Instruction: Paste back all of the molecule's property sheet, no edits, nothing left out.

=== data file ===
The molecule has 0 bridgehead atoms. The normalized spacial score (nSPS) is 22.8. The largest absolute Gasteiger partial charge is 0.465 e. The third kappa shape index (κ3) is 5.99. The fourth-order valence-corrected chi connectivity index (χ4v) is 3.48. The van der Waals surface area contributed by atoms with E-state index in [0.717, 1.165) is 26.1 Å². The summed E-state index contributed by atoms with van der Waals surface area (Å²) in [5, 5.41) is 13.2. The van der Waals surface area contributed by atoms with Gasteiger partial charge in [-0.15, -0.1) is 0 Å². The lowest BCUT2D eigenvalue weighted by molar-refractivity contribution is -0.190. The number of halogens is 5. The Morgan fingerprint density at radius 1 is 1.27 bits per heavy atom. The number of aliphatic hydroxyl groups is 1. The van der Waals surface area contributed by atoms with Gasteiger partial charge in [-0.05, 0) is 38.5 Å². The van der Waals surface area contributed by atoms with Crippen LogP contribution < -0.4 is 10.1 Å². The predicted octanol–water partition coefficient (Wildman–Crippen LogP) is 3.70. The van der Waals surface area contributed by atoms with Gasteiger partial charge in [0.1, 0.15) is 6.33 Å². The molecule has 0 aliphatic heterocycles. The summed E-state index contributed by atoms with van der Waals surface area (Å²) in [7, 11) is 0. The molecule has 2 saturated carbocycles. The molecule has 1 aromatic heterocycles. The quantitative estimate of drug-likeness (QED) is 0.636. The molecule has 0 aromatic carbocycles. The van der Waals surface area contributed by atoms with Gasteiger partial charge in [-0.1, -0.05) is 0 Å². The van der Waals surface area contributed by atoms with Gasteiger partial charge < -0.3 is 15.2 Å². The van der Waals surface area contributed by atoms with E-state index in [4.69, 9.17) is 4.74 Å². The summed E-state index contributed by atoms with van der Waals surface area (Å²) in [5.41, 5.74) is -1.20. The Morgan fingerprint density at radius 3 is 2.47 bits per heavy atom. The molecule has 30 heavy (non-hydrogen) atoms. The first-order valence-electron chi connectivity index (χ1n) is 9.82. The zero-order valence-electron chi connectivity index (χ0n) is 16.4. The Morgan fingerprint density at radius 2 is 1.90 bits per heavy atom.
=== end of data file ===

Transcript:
The molecule has 0 bridgehead atoms. The normalized spacial score (nSPS) is 22.8. The largest absolute Gasteiger partial charge is 0.465 e. The third kappa shape index (κ3) is 5.99. The fourth-order valence-corrected chi connectivity index (χ4v) is 3.48. The van der Waals surface area contributed by atoms with E-state index in [0.717, 1.165) is 26.1 Å². The summed E-state index contributed by atoms with van der Waals surface area (Å²) in [5, 5.41) is 13.2. The van der Waals surface area contributed by atoms with Gasteiger partial charge in [-0.15, -0.1) is 0 Å². The lowest BCUT2D eigenvalue weighted by molar-refractivity contribution is -0.190. The number of halogens is 5. The Morgan fingerprint density at radius 1 is 1.27 bits per heavy atom. The number of aliphatic hydroxyl groups is 1. The van der Waals surface area contributed by atoms with Gasteiger partial charge in [-0.05, 0) is 38.5 Å². The van der Waals surface area contributed by atoms with Crippen LogP contribution < -0.4 is 10.1 Å². The predicted octanol–water partition coefficient (Wildman–Crippen LogP) is 3.70. The van der Waals surface area contributed by atoms with Gasteiger partial charge in [0.1, 0.15) is 6.33 Å². The molecule has 0 aliphatic heterocycles. The summed E-state index contributed by atoms with van der Waals surface area (Å²) in [7, 11) is 0. The molecule has 2 saturated carbocycles. The molecule has 1 aromatic heterocycles. The quantitative estimate of drug-likeness (QED) is 0.636. The molecule has 0 aromatic carbocycles. The van der Waals surface area contributed by atoms with Gasteiger partial charge in [-0.1, -0.05) is 0 Å². The van der Waals surface area contributed by atoms with Gasteiger partial charge < -0.3 is 15.2 Å². The van der Waals surface area contributed by atoms with E-state index in [4.69, 9.17) is 4.74 Å². The summed E-state index contributed by atoms with van der Waals surface area (Å²) in [5.41, 5.74) is -1.20. The Morgan fingerprint density at radius 3 is 2.47 bits per heavy atom. The molecule has 30 heavy (non-hydrogen) atoms. The first-order valence-electron chi connectivity index (χ1n) is 9.82. The zero-order valence-electron chi connectivity index (χ0n) is 16.4. The Morgan fingerprint density at radius 2 is 1.90 bits per heavy atom.